In the monetary value of new national product, the monetary incomes from national producer’s
surplus end as a profit, while, the monetary incomes from national consumer’s surplus
compensate the costs, through purchasing the products which cannot be sold, since the incomes,
earned from costs, have in part ended in saving, in part are being spent, but more slowly, or for
the payments which are being not incorporated in the value of national product (thus the period
of realization of national product is being prolonged, what as retarding of money circulation
velocity is being denoted).
National costs (NC) are new national product minus profit:

National income (NI) is new national product plus consumer’s surplus:

In equation P as the level of prices is constant.

In reality, prices get up if the emission of non-credit money is greater than the real surplus of
utility. If the emission of non-credit money is lesser than the real surplus of utility, either prices
depreciate or stock grows.
If the emission of non-credit money is equivalent to the real surplus of utility, the prices must be
constant (stable).

Growth of economic rationality leads to diminishing costs and augmenting supply and to
augmenting utilities and diminishing demand.
An excess of offer over demand is the material substratum of the surplus of utility, caused by the
growth of economic rationality, which can be realized only through emitting the necessary
quantity of non-credit money which is being distributed (as a donation) to producers that have
needs for the surplus of unsold production’s factors, and to consumers that have needs for the
surplus of unsold objects of consumption.

The real growth of economic rationality which is being demonstrated through diminishing the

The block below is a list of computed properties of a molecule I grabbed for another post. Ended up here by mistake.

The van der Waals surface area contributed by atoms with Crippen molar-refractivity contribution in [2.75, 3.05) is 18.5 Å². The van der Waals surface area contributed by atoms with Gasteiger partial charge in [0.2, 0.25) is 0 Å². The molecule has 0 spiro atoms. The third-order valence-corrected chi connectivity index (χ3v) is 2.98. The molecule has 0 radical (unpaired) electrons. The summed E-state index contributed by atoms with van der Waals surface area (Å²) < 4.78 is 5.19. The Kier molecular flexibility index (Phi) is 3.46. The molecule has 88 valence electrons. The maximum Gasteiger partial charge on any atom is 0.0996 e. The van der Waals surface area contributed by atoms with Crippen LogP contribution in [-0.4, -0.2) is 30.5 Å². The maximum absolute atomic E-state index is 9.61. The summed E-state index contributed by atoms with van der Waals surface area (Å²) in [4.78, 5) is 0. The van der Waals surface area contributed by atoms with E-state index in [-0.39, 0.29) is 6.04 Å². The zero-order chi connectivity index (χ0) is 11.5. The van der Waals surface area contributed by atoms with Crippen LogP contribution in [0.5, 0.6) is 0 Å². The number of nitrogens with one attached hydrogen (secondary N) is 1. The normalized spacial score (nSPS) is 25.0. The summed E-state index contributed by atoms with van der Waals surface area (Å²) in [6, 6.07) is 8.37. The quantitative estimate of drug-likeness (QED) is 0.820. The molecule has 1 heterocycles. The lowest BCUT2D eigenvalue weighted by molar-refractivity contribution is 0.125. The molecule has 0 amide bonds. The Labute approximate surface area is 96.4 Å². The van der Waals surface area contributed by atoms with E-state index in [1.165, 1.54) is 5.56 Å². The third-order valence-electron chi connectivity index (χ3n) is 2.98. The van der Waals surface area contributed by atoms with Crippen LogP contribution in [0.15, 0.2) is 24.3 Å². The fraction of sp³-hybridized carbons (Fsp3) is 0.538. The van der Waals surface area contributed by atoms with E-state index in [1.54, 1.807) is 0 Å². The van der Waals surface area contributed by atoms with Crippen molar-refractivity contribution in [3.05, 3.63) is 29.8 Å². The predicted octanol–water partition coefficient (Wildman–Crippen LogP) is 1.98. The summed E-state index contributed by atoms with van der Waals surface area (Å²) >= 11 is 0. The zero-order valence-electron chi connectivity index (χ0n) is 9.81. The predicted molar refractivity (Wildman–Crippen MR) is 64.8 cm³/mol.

costs of production (real dA) and consumption (real dS) is being realized both through keeping
the money on special accounts of accumulation (dA) and saving (dS) in banks and through
investing the savings, as an accumulation credit (dAC) and as a saving credit (dSC), in
expanding of production and consumption, if it brings the interest (i.e. the greater amount of non-
credit money than is the amount which would have emitted if there is no credit).

real dA + real dS = dA + dS + dAC + dSC

The growth of production (PdQ and the growth of goods in stock (PdR) unsold through retarding
the money circulation velocity are together the total quantity of unsold products:

Unsold = PdQ + PdR ; PdR=-M1dV

The new velocity of circulation of money is:


If because of diminishing the economic rationality it is necessary to diminish the quantity of
money in circulation, the state must impose the taxes after which the expenditures follow not. If
counter to corresponding emission of non-credit money, the prices of some products are rising
and of other are depreciating and even products cannot be sold, it is necessary to change the
production structure.

Through trade, production is being directed to the minimum of costs and consumption is being
directed to the maximum of utilities and in this way the maximum of the surplus of utility is
being realized.

Through national trade the national surplus of utility is being realized and through world trade
the world surplus of utility is being realized, both by aid of the emission of (national and world)
non-credit money.
An income from the surplus of utility, i.e. the non-credit money is being paid from the account of
emission bank (national or world), directly to the beneficiaries of non-credit money, by decree of
national parliament (by national non-credit money) and by decree of the assembly of states-
members in according to scientific knowledge (by world non-credit money).
Since without emitting non-credit money from the surplus of utility, there is no development in
modern society, today, really, exists simultaneously nominal credit and real non-credit money,
respectively, nominal equilibrium (according to theoretical dogmas) and real non-equilibrium of
national accounts which is being realized, spontaneously and chaotically, through inflation of
credit money, budget deficit, national and foreign debt, non-synchronism of takings and
expenditures in terms of inflation, and other chaotic economic processes.
There is no solution for national and world economic crisis and the problem of national and
world debt, without inaugurating both national and world system of emission of (national and
world) non-credit money which can ensure a stable and rapid development, by full employment
and social equity, of the world in whole and of all nations particularly.